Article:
As part of his activities at the Royal Ottoman Society, Rebler himself attempted to forge links with European royalty, meeting with descendents of the French king and the house of Hohenzollern.

Rebler recalled being present at a meeting with Sheikh Nazim, when the sheikh reached into a drawer and pulled out a picture of Prince Friedrich Wilhelm, the heir to the Hohenzollern throne. Those gathered around the sheikh were urged to “Look at his face.” “He’s got a beautiful face,” said Sheikh Nazim. “And because he has a beautiful face, he’s got a beautiful heart. Try to establish contact with him.” 

“That was his order to the German people,” said Rebler.

Prince Friedrich Wilhelm was out the day Rebler called on him at the Hohenzollern castle in Swabia, together with a group of fez bedecked Sufi musiciansbut they did manage to have an interview with the princess.

“She was absolutely beautiful. Wonderful, with her children,” said Rebler. Nothing really concrete transpired from the meeting. It was however, illustrative of Rebler and Sheikh Nazim’s followers’ outlook, that they cherished – as unrealistic as it may seem – monarchist hopes for Germany, in keeping with their neo-Ottomanism beliefs.

It was with these ideas in mind that Rebler and the Royal Ottoman Society organized a spectacular neo-Ottoman/Prussian costume drama at schloss Charlottenburg in Berlin, in 2014, urging people to remember the “historical friendship” between Prussia and the Ottoman Empire.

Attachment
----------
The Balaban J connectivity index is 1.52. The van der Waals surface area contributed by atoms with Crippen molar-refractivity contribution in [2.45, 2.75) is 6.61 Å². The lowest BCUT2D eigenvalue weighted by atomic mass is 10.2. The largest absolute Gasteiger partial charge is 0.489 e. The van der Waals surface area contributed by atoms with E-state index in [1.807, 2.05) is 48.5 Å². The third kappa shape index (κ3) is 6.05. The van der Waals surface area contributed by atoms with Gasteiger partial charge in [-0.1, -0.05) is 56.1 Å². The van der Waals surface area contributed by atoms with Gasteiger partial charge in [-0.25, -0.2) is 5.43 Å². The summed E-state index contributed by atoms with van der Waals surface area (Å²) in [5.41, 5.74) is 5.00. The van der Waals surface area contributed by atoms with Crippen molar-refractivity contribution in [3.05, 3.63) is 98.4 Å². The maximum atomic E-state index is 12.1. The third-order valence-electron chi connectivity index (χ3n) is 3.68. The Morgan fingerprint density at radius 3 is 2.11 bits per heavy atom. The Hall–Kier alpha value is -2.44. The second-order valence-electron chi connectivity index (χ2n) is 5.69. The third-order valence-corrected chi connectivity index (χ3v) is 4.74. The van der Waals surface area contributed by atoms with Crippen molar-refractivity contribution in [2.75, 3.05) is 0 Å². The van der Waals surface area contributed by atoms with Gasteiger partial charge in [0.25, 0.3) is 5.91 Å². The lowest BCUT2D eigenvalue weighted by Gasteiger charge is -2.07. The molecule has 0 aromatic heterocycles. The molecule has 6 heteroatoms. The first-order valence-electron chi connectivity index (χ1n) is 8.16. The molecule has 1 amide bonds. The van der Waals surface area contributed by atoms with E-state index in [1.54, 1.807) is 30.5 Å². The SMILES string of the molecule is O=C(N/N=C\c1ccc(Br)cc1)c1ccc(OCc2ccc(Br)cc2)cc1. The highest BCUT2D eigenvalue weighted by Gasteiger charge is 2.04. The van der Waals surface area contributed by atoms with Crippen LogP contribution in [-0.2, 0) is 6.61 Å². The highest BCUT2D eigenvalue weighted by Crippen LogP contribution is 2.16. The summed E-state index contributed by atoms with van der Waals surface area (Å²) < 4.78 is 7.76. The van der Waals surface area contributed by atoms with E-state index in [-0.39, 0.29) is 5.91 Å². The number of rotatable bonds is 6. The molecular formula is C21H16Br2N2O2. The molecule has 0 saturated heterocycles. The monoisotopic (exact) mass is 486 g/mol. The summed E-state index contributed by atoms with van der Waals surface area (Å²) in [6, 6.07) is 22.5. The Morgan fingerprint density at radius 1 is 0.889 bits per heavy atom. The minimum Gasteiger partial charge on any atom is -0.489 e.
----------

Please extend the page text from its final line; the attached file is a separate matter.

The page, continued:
Most spectators may have regarded this as a bit of harmless fancy dress, however it had a genuinely political dimension, which was picked up by Daniel Box of the TAZ, who wrote critically of the participants neo-Ottomanism and anti-democratic tendencies.

Bearing this in mind, I asked Rebler if the neo-Ottomans monarchist stance might be a little off-putting for some Europeans, Rebler countered, “What is the alternative? Is the alternative that we have Western so-called democracies, which are ruled by a financial clan? Is this the alternative? Or is it a, shall we say, world government where decisions are based on religious insight? And that was the Ottoman Empire.”

Ultimately Rebler was a man of high principles who managed to bridge Islamic belief with “deutsche Tugende” – German virtues.

He was someone who represented  real German virtues,” said Gökcimen. “He was punctual and reliable. And this is what one missed and what one rarely finds in today’s world. He was a personality who was always curious and had a genuine thirst for knowledge and who always furthered his knowledge.  He spoke Spanish, Italian, English and German. And he lived out this intercultural empathy. And he was a respectable person and a man of dignity. And he is someone who will be sorely missed, and who one will never find again. His very presence inspired confidence in us. We could sleep easily knowing that he was there.”